The website containing information on registration in Ireland and the official site of the General Register Office in Dublin. 

The website of the National Library of Ireland with a lot of information and a very good section on assistance with family history research.

The National Archives of Ireland website contains advice on genealogy research, notes on a free of charge genealogy service for personal visitors and listings of online resources including lists of people transported from Ireland to Australia and Irish wills.

History and Ancestor Tracing in the British Forces  

This section of the Army Museums website contains an easy to use guide to help trace ancestors who served in the British Army.  There are also links within the main site to individual regimental websites. 

Does not contain specific personal details but has two downloadable leaflets with information on tracing Air Force personnel records.

The Royal Navy Museum and Naval Biographical Database – a pay-to-view site although initial enquiries are free.

The Commonwealth War Graves Commission website contains details of officers and men from throughout the Commonwealth killed in the two World Wars.


The main site in Britain to link you to all things to do with family history in the UK and Ireland with a large number of excellent links to all the main family history societies and other useful resource centres. This site is very user friendly.

The oldest and largest FREE genealogy site in the world – supported by and with a strong American bias.  

This website is best known internationally as Cyndi’s List and contains simply Cyndi’s list of genealogy sites on the internet.  The most comprehensive and best used portal site for family history research.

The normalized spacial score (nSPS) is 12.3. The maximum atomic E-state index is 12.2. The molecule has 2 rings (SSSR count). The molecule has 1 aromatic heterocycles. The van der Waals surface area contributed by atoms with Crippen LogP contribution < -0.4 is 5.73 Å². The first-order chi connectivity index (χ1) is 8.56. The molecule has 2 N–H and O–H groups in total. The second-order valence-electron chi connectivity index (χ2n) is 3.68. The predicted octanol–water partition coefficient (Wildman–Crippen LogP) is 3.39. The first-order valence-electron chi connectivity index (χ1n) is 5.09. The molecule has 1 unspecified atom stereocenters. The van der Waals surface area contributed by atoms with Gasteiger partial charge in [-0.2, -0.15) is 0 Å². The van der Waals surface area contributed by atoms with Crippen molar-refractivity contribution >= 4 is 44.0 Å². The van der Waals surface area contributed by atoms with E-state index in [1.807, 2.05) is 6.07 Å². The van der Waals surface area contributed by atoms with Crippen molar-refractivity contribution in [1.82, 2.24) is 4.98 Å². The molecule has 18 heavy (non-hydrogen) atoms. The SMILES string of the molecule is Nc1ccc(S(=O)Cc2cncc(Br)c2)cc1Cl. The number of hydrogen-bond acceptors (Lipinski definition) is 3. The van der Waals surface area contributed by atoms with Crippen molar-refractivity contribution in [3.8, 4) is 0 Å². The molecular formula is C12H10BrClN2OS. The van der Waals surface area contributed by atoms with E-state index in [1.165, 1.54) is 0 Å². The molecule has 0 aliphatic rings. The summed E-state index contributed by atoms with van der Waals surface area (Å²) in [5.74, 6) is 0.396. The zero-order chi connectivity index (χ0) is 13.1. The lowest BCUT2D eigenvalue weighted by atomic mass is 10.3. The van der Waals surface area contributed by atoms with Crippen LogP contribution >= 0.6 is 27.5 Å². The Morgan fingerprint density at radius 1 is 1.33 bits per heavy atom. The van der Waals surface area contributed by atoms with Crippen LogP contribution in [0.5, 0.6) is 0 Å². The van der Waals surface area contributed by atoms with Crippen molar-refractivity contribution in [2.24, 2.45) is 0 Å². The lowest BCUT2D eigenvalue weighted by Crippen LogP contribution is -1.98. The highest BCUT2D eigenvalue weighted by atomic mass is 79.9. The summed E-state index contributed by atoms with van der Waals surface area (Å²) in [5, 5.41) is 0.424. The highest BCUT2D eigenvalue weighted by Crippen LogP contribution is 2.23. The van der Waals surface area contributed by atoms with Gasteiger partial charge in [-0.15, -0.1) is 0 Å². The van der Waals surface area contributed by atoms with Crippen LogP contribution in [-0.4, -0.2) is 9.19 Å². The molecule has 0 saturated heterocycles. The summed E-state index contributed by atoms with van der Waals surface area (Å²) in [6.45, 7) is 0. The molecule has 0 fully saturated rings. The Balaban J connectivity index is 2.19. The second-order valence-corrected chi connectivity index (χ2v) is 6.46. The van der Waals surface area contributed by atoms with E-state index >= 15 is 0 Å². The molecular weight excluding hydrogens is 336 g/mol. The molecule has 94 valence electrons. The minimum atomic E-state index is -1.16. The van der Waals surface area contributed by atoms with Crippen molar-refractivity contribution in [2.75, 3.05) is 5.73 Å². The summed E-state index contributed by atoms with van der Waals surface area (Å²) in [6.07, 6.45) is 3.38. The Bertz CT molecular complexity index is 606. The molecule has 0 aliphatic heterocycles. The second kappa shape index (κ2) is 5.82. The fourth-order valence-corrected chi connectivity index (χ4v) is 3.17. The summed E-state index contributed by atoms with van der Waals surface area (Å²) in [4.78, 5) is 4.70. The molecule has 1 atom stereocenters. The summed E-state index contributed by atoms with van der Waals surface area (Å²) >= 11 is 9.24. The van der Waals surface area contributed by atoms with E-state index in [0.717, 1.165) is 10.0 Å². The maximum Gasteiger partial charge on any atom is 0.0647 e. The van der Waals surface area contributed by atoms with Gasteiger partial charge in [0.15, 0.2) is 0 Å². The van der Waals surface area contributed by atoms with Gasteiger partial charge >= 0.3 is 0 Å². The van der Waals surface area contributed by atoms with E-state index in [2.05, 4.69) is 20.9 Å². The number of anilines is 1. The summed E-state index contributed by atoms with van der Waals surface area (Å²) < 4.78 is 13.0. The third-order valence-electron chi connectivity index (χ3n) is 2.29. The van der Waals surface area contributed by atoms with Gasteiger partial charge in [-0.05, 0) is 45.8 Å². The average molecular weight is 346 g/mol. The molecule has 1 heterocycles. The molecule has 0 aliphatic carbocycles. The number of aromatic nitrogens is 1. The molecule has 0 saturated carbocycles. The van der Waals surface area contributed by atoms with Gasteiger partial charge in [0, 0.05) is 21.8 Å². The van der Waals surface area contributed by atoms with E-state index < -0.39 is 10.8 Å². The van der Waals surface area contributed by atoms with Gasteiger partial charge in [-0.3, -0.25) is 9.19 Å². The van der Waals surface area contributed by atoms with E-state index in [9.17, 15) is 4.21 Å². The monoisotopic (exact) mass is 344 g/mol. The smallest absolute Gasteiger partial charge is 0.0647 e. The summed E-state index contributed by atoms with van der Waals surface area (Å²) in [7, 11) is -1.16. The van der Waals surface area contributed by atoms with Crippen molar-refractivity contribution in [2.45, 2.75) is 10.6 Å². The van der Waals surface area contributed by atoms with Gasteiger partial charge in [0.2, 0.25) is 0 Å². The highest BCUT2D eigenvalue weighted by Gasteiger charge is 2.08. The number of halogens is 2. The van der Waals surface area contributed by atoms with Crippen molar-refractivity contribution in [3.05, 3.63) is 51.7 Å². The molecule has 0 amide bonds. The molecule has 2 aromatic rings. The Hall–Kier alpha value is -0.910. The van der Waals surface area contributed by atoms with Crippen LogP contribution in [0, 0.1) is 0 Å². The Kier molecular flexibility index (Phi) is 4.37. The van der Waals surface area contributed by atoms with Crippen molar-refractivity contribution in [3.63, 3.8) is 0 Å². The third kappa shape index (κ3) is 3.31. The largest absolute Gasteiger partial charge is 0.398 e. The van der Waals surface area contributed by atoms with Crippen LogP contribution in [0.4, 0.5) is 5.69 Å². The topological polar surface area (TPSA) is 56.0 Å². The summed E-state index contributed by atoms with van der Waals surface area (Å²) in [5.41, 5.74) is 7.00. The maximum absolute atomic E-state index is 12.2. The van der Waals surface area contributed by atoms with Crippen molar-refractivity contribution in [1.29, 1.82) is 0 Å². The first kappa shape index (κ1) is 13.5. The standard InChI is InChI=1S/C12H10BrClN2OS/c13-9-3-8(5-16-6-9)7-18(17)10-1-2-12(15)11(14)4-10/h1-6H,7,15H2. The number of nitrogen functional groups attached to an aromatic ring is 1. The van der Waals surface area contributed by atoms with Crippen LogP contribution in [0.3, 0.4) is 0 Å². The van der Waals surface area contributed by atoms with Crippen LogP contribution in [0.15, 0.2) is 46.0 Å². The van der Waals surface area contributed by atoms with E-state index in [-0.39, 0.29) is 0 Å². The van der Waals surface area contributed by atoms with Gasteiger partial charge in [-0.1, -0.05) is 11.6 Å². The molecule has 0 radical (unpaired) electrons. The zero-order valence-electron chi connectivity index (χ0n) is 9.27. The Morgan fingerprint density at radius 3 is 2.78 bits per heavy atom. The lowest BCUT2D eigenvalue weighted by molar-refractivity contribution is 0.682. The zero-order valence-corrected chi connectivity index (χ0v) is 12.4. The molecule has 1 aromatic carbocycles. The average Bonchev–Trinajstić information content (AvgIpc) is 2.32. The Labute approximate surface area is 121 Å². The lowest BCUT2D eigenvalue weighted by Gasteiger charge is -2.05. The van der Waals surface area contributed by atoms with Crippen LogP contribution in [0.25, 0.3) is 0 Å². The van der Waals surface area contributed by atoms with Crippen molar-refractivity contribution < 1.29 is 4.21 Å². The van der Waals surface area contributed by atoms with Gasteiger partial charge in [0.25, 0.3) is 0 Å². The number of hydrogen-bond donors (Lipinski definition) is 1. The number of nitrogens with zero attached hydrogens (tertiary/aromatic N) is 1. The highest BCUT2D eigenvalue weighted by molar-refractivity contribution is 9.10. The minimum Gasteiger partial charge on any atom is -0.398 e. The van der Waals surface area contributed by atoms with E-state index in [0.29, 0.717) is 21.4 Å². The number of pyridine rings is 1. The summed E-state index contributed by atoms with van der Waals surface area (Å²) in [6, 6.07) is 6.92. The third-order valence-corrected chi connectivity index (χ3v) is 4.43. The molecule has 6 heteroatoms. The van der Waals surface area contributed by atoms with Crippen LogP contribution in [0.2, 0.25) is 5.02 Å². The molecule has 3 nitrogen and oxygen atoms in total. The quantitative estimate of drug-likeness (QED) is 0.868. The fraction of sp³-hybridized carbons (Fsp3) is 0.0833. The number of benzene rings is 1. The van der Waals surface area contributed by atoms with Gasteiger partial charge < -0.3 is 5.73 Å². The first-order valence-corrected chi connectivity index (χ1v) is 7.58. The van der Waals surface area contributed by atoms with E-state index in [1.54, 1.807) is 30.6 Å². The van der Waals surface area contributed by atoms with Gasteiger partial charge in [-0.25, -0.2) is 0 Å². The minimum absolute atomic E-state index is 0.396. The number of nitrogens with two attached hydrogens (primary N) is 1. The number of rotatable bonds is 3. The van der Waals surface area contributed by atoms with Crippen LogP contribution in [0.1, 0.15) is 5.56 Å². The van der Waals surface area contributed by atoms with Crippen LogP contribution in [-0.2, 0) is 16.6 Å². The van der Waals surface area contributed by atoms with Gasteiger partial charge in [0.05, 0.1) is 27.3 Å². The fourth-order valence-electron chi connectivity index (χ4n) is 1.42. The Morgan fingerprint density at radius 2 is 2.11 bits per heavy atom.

Not exactly a web portal but a good general site with links, many topics, history trails, timelines, historic figures, chat rooms and much, much more. Very heavily English biased.


Although very few records exist in this country showing the vast number of people who have emigrated over the last four hundred years, records at the point of immigration are invariably more comprehensive.  One of the best ways of finding lists of immigrants is through the Cyndi’s List or Roots-web portals.  Three examples are given below.

The Ellis-Island or American Family Immigration History Center website gives a free search on surnames or greater detail and shows  Name of Passenger, Residence (before emigration), Year Arrived and Age Upon Arrival for immigrants to America through Ellis Island.

This website for Pictou, Nova Scotia contains lists of passengers on named ships from Scotland (mainly the Hebrides) to Nova Scotia during the 18th and 19th centuries.  

The Commonwealth of Australia is made up of several separate countries and each has its own separate records.  This website shows the passenger lists of immigrants to Western Australia.


           Ayrshire Archives Online

South Ayrshire Scottish & Local History Library and Council Registration



East Ayrshire Libraries - Heritage Services (includes Library, Registration and Information Services)


North Ayrshire Libraries  (select Libraries, then Local History, or Registration

Services etc. from index page)



Alloway & Southern Ayrshire Family History Society  

East Ayrshire Family History Society

Largs & North Ayrshire Family History Society

Troon @ Ayrshire Family History Society